Washington renters breathed a sigh of relief yesterday as Governor Jay Inslee announced a rent freeze lasting two months. The governor also extended the eviction moratorium that he first issued in mid-March to June 4th as well.
“All it took was a pandemic to get rent control in Washington state,” tweeted Devin Silvernail, who founded Be:Seattle, a tenant rights group which hosted a series renter bootcamps (including one with The Urbanist) last year.
Silvernail and other tenant advocates noted that struggling renters will continue accruing debt during the rent freeze and emphasized that more work remained to be done to protect them.
“Didn’t think a pandemic is how we get rent control (temporary *at the moment*), but I know that this is setting stage for stronger tenant protections,” tweeted Xochitl Maykovich, political director with Washington Community Action Network (Washington CAN).
Rent control has been banned in Washington state since 1981, but momentum seems to be swinging in the other direction. Skyrocketing rents over the past decade are a compelling argument in their own right, but pressure also mounted on Washington after our neighbor to the south in Oregon passed rent stabilization in 2019. For a primer on rent control economics read this.
While it’s not rent control or rent cancellation, Governor Inslee’s order did ban late fees and include a stipulation that landlords work out “a reasonable repayment plan to enforce any collection of that debt.” The rent freeze also applies to commercial tenants, giving struggling small business owners some help as well.
The risk that rents would rebound after the freeze remains–although the recession might put some downward pressure on rents–silver linings. Either way, advocates are seeking to build on this momentum and press for more protections and assistance.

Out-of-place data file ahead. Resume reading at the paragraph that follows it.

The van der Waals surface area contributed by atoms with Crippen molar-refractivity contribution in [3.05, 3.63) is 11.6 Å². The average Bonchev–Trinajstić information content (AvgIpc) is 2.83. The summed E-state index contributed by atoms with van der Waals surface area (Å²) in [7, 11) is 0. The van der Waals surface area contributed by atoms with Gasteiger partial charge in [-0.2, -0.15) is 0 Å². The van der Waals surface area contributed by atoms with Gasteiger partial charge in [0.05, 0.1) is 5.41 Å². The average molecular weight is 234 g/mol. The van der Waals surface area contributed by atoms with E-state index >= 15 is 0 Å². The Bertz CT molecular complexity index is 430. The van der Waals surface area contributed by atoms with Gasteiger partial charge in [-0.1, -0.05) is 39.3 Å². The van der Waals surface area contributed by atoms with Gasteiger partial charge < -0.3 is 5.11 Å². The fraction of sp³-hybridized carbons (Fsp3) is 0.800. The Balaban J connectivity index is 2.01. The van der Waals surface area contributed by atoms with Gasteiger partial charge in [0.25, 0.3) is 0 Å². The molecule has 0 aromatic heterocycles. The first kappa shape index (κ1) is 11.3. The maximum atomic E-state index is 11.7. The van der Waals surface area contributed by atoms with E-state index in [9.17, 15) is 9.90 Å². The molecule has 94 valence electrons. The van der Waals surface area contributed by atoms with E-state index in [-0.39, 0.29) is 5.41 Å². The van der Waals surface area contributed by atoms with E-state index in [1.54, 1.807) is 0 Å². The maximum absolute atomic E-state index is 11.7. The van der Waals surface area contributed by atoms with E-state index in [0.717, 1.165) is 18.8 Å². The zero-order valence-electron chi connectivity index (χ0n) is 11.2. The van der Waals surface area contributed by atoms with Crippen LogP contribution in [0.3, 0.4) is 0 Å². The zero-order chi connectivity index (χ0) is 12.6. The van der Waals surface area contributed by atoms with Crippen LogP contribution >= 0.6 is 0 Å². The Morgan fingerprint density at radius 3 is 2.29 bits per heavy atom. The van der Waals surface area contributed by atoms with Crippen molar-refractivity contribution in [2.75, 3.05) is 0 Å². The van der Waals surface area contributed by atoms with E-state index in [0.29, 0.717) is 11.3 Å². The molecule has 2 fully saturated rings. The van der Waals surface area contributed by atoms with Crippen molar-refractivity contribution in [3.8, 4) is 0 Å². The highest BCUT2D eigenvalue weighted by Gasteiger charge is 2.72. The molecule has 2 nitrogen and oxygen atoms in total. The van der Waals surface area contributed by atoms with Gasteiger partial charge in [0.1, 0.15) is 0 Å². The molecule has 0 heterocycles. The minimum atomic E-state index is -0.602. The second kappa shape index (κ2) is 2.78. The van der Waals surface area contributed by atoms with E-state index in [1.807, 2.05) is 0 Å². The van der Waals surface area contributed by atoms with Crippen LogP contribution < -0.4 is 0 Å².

“There’s going to be a special session at some point and we MUST fight to *at minimum* to keep the ban on rent control lifted and give local control. We *should* fight to continue any form of statewide stabilization. After a cap, landlords might go for inflation,” Silvernail said in a tweet, adding “And in the meantime, we still need to work together to cancel rent and cancel mortgage for residential and commercial properties.”
Nationally Rep. Ilhan Omar (D-Minneapolis) unveiled on a bill to cancel rent during the Covid-19 crisis. The rent cancellation would be retroactive back to April and help the estimated 31% of Americans who could not pay rent at the start of the month. Omar’s bill would have the Federal government cover losses to landlords if they agree to fair renting and lending practices for five years.
“The National Low Income Housing Coalition estimates it would cost about $76.1 billion over 12 months to provide relief to the 11.5 million people who are already or soon will become severely housing cost-burdened,” the Guardian reported.
Unemployment filings have spiked to 22 million after another 5.2 million Americans filed last week. Ideas like rent control and a major surge in public housing that formerly seemed fringe and far-fetched are increasingly coming into mainstream consideration. It’s a weird time to be alive.
Doug Trumm is the executive director of The Urbanist. An Urbanist writer since 2015, he dreams of pedestrianizing streets, blanketing the city in bus lanes, and unleashing a mass timber building spree to end the affordable housing shortage and avert our coming climate catastrophe. He graduated from the Evans School of Public Policy and Governance at the University of Washington. He lives in East Fremont and loves to explore the city on his bike.